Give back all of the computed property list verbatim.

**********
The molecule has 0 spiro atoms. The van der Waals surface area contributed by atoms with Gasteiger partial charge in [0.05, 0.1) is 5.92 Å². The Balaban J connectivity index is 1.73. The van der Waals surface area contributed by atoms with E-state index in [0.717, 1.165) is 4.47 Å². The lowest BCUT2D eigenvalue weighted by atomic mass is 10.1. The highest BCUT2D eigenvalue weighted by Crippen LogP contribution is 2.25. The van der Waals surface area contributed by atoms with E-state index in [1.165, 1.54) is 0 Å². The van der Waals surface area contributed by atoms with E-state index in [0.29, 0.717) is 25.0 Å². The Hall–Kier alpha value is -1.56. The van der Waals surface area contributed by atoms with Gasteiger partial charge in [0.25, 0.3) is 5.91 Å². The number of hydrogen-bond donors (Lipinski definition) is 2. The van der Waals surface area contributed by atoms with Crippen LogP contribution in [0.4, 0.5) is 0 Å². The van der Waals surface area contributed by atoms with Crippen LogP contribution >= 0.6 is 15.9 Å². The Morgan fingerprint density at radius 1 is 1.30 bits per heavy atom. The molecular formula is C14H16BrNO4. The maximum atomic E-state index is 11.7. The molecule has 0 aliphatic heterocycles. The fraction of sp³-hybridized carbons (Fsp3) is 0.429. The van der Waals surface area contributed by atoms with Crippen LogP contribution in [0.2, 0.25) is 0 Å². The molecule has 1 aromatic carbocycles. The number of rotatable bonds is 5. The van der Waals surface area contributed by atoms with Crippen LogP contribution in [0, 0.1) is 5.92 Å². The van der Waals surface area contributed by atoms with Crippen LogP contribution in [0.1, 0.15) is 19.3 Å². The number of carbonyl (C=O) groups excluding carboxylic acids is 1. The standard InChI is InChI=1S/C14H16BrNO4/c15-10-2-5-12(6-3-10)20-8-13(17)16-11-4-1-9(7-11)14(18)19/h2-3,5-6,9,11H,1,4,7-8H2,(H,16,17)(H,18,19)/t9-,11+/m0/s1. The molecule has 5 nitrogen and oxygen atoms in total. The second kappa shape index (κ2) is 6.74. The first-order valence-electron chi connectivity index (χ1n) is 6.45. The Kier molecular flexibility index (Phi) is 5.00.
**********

The molecule has 0 spiro atoms. The van der Waals surface area contributed by atoms with Gasteiger partial charge in [0.05, 0.1) is 5.92 Å². The Balaban J connectivity index is 1.73. The van der Waals surface area contributed by atoms with E-state index in [0.717, 1.165) is 4.47 Å². The lowest BCUT2D eigenvalue weighted by atomic mass is 10.1. The highest BCUT2D eigenvalue weighted by Crippen LogP contribution is 2.25. The van der Waals surface area contributed by atoms with E-state index in [1.165, 1.54) is 0 Å². The van der Waals surface area contributed by atoms with E-state index in [0.29, 0.717) is 25.0 Å². The Hall–Kier alpha value is -1.56. The van der Waals surface area contributed by atoms with Gasteiger partial charge in [0.25, 0.3) is 5.91 Å². The number of hydrogen-bond donors (Lipinski definition) is 2. The van der Waals surface area contributed by atoms with Crippen LogP contribution in [0.4, 0.5) is 0 Å². The van der Waals surface area contributed by atoms with Crippen LogP contribution >= 0.6 is 15.9 Å². The Morgan fingerprint density at radius 1 is 1.30 bits per heavy atom. The molecular formula is C14H16BrNO4. The maximum atomic E-state index is 11.7. The molecule has 0 aliphatic heterocycles. The fraction of sp³-hybridized carbons (Fsp3) is 0.429. The van der Waals surface area contributed by atoms with Crippen LogP contribution in [0.2, 0.25) is 0 Å². The molecule has 1 aromatic carbocycles. The number of rotatable bonds is 5. The van der Waals surface area contributed by atoms with Crippen LogP contribution in [0, 0.1) is 5.92 Å². The van der Waals surface area contributed by atoms with Crippen LogP contribution in [0.1, 0.15) is 19.3 Å². The number of carbonyl (C=O) groups excluding carboxylic acids is 1. The standard InChI is InChI=1S/C14H16BrNO4/c15-10-2-5-12(6-3-10)20-8-13(17)16-11-4-1-9(7-11)14(18)19/h2-3,5-6,9,11H,1,4,7-8H2,(H,16,17)(H,18,19)/t9-,11+/m0/s1. The molecule has 5 nitrogen and oxygen atoms in total. The second kappa shape index (κ2) is 6.74. The first-order valence-electron chi connectivity index (χ1n) is 6.45. The Kier molecular flexibility index (Phi) is 5.00.